The ideal posture for peeing


Sorry for the literal title, but you have to know this information because it will surprise you and yes, make peeing easier…. at least it did for me!

I recently took a Pelvic Health course called Empowered Pelvic Health, with Fritha Pengelly (Feldenkrais Practitioner), and Ruth Ever  (Whole Woman Educator). I honestly did not know what to expect, but I was very surprised to learn how the bladder, uterus and rectum sit in the pelvis.

Why do I care? I had bladder issues, and I wanted to know why.

I also wanted to understand so I can help more of my clients with potential postural issues that might contribute to pelvic problems.

This image shows the organs arranged somewhat horizontally, with the public bone situated at the bottom.

I don’t know about you, but I thought the organs were more behind rather than above the pubic bone!

My self image had the organs stacked vertically over the floor of the pelvis.

In other words the pelvic floor is not really a floor, but rather a wall and the weight of these organs need to be forward toward the belly.

Anterior tilt = good

Tucked Tail = not good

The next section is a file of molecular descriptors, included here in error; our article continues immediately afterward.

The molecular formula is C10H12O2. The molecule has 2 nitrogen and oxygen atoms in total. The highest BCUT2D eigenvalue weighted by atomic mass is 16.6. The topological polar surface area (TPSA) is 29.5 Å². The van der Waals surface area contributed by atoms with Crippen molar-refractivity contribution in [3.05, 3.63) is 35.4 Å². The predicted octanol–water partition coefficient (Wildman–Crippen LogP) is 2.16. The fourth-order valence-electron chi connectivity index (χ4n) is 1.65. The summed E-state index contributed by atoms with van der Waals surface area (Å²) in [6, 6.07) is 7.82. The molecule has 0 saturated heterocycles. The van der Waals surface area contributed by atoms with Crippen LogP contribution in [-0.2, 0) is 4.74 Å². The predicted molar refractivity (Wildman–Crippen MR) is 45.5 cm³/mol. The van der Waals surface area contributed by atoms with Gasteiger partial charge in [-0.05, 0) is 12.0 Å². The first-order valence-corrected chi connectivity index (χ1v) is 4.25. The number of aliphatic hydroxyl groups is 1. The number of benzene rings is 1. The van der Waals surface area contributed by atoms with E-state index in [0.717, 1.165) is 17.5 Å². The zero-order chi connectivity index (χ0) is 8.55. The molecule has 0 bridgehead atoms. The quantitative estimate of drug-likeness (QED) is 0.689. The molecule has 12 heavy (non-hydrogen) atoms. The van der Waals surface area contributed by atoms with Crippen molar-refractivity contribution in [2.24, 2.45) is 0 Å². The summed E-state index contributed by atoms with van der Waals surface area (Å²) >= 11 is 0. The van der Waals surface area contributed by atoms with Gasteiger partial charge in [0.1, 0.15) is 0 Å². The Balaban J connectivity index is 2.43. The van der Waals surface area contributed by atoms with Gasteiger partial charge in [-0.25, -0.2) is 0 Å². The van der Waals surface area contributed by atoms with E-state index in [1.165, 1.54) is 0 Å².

Maybe all this fuss about strengthening the pelvic floor is the wrong thing to focus on, and rather distributing the weight of the organs forward is a better option.

Which brings us to the flat belly problem.

If we hold our tummy in and tuck our tail, this pushes the organs back and down.

Ever had leakage? Maybe coughed and peed your pants? Maybe recurrent bladder infections because you can’t empty properly?

Which brings me back to the learning and personal discovery of the best position for peeing! If you have experienced a prolapse of the organs this is also a better angle.

Tipping forward takes weight off the pelvic floor muscles, allows for a relaxation of the abdomen and ideal angle to empty your bladder! NO PUSHING required.

Enjoy the free flow!

I have discovered there are thousands of images to pick from on the internet, however many of them are inaccurate and look more like the pelvis of an infant.

The trouble with that is an infant has not developed the muscular and spinal curves required for standing. Everything changes once we get vertical and our bones and organs grow and our muscles develop for upright posture, including that curve we need in our lower backs.

If you are looking for empowering ways to take care of your pelvic health, look for a qualified Pelvic Floor physiotherapist and check out the Whole Woman Website.